Invited to Participate

Sermon on Matthew 22:1-14 offered to the people of the Church of the Redeemer in Bryn Mawr, PA. Audio for this sermon can be found here.

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This was the only moment during the trip that Muir wasn’t pouting.

In 1903, President Theodore Roosevelt invited John Muir, the famous naturalist and founder of the Sierra Club, to accompany him on a trip to what would ultimately become Yosemite National Park.  Though this trip was the catalyst for the creation of more than a dozen national parks during Roosevelt’s presidency, Muir was not terribly excited about the prospect of guiding the President through the California wilderness.  He initially wanted to decline the invitation, but a friend told him that one must always accept an invitation from the president.  While this offended Muir’s populist sensibilities, he eventually relented, allegedly quipping, “I suppose I shouldn’t refuse just because he happens to be president.”

As John Muir learned, there are apparently specific rules around when it is permissible to refuse a presidential invitation.  According to a guide published in 1880, one should only refuse such an invitation when one has reasons that are sufficiently “grave.”  In 1988, Miss Manners herself cautioned, “Only illness, a death in  the family, or hardship in making the trip are legitimate excuses for declining such an august invitation.”  The expectation is pretty clear: if the president invites you to go somewhere, you go.

The reason for these stringent rules about presidential invitations is that it is so very easy for refusals to be construed as political. A handful of people from history have famously declined opportunities to spend time with the president.  Nearly all of these individuals intended their refusal to broadcast their personal dissatisfaction with the president or their disapproval of his policies.  In other words, refusing a presidential invitation is less about one’s availability and much more about what one thinks is important.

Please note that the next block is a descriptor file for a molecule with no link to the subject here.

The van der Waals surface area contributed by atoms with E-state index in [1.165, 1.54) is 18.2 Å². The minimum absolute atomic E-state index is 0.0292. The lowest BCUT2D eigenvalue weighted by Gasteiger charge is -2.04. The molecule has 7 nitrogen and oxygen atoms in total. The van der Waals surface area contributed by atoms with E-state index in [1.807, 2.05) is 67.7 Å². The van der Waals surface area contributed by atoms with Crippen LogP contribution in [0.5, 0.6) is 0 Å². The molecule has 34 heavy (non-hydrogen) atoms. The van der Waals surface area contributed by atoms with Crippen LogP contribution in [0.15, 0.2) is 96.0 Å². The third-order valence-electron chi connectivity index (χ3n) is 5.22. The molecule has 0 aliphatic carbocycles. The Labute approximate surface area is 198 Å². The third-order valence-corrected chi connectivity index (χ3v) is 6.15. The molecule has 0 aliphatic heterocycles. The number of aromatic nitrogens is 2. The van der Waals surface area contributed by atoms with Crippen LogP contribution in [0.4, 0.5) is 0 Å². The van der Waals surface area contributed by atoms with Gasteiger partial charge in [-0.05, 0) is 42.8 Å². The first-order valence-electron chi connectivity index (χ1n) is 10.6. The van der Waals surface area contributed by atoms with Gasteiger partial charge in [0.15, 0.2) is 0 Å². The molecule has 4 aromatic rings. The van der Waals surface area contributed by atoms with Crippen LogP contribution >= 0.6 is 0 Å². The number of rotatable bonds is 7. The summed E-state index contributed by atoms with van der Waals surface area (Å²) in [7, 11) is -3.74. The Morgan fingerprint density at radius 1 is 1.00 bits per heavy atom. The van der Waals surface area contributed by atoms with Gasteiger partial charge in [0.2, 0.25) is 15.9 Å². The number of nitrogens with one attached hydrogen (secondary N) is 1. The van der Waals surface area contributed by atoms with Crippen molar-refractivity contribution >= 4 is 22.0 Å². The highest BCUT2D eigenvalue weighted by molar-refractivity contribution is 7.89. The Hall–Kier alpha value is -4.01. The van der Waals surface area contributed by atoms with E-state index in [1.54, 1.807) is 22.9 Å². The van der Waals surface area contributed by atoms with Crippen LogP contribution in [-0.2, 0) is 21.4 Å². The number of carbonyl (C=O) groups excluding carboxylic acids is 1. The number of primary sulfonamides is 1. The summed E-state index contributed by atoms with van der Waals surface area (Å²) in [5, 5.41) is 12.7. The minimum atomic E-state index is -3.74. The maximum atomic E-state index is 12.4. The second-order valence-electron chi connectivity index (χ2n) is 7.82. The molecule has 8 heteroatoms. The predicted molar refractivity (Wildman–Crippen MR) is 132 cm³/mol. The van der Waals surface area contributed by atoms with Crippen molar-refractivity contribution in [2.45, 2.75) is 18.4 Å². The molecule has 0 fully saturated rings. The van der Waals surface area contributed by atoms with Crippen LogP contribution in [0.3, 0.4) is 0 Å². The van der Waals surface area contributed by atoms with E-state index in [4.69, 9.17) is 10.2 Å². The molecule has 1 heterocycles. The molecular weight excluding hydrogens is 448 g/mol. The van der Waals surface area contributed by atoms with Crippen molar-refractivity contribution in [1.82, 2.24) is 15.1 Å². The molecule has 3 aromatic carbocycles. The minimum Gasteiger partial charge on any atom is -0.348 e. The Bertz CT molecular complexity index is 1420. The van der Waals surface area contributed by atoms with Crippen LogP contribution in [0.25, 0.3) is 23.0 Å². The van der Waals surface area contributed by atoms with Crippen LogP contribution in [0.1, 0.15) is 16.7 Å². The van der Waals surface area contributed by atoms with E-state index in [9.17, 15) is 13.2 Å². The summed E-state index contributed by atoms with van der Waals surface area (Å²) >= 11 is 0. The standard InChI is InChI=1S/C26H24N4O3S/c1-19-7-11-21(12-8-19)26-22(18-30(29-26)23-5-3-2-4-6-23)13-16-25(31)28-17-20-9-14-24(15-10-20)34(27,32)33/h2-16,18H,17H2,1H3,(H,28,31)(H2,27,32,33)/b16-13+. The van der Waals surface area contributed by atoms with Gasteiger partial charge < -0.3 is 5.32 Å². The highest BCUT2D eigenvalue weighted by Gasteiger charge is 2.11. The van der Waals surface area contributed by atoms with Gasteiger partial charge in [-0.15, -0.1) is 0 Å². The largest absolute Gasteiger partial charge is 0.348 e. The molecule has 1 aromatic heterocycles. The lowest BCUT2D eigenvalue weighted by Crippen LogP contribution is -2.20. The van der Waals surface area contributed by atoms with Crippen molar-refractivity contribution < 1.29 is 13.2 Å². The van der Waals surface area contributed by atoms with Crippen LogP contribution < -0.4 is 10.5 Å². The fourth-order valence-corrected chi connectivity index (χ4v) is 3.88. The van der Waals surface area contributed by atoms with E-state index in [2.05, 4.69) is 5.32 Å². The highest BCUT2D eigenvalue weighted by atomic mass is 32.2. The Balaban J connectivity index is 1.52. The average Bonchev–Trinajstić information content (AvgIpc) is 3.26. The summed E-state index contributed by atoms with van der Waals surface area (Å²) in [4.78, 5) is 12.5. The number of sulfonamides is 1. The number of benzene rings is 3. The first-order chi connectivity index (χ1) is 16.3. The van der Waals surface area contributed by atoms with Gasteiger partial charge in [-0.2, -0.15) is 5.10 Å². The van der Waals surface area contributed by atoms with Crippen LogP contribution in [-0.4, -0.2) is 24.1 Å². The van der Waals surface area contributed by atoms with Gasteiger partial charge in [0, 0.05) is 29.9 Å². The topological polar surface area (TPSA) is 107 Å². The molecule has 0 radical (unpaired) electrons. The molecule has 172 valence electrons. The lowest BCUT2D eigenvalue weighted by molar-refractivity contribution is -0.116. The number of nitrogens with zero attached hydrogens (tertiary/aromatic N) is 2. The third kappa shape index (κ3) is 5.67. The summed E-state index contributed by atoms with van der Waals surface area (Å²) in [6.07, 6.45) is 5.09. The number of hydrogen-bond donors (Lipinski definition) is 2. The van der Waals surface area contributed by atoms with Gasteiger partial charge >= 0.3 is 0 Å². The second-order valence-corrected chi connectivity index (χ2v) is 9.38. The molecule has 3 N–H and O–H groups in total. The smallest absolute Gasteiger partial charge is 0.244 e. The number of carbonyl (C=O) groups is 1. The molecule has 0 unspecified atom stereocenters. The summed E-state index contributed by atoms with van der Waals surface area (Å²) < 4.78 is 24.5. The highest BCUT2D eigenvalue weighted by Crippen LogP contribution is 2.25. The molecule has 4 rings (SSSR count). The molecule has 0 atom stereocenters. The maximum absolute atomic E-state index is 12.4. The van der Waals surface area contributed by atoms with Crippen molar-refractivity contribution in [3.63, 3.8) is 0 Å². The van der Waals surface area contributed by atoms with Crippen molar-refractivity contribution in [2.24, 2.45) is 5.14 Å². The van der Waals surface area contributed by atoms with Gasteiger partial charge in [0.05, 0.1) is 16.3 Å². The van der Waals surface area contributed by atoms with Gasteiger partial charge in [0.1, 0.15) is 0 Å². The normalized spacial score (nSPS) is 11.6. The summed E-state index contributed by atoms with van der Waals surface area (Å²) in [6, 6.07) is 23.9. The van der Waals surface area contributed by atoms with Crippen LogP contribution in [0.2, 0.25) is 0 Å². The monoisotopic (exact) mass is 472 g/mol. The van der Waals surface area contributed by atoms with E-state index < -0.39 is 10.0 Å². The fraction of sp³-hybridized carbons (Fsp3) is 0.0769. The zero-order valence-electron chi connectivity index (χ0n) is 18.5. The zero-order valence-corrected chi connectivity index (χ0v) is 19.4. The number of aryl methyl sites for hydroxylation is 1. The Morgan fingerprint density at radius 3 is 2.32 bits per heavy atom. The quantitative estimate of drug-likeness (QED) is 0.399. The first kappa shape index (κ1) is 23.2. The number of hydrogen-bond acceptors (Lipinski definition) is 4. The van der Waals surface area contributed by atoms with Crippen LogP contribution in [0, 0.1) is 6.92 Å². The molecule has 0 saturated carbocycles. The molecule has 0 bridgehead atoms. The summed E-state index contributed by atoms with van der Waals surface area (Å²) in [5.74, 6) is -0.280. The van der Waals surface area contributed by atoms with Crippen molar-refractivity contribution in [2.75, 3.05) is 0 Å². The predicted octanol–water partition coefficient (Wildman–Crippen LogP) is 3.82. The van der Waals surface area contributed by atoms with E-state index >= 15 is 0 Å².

Today’s reading from Matthew’s gospel intimates that there are consequences for declining more than just presidential invitations.  Matthew uses the phrase that ends today’s reading (“weeping and gnashing of teeth”) several times during the course of the gospel narrative.  In most of these cases, the punishment appears to fit the crime: those sent to weep and gnash their teeth in the outer darkness are wicked, unfaithful, hypocritical, or disobedient.  It is only in this parable that someone is sent into the outer darkness for wearing the wrong outfit to a party.  This is a terrifying proposition.  Is there anyone here who hasn’t misinterpreted “business casual” and ended up wearing a polo shirt while everyone else was in a suit?  The way this parable is constructed, it seems as though this kind of faux pas could have eternal implications.  It doesn’t seem fair at all.  This guy didn’t even know he was coming to the wedding feast until he was dragged from the side of the road and brought into the hall.  How on earth was he supposed to be appropriately attired for this event?  But I guess we shouldn’t be surprised, given this king’s track record of overreaction.  In the first part of this parable, he literally orders the execution of those who decline his invitation to the wedding banquet.  Sure, they made light of the invitation; sure, they mistreated his slaves; but did the king really have to destroy the whole city?  It seems as though the message of this parable is that we had better be on our toes, because God is capricious and willing to consign us to hell for offenses that most would regard as merely impolite.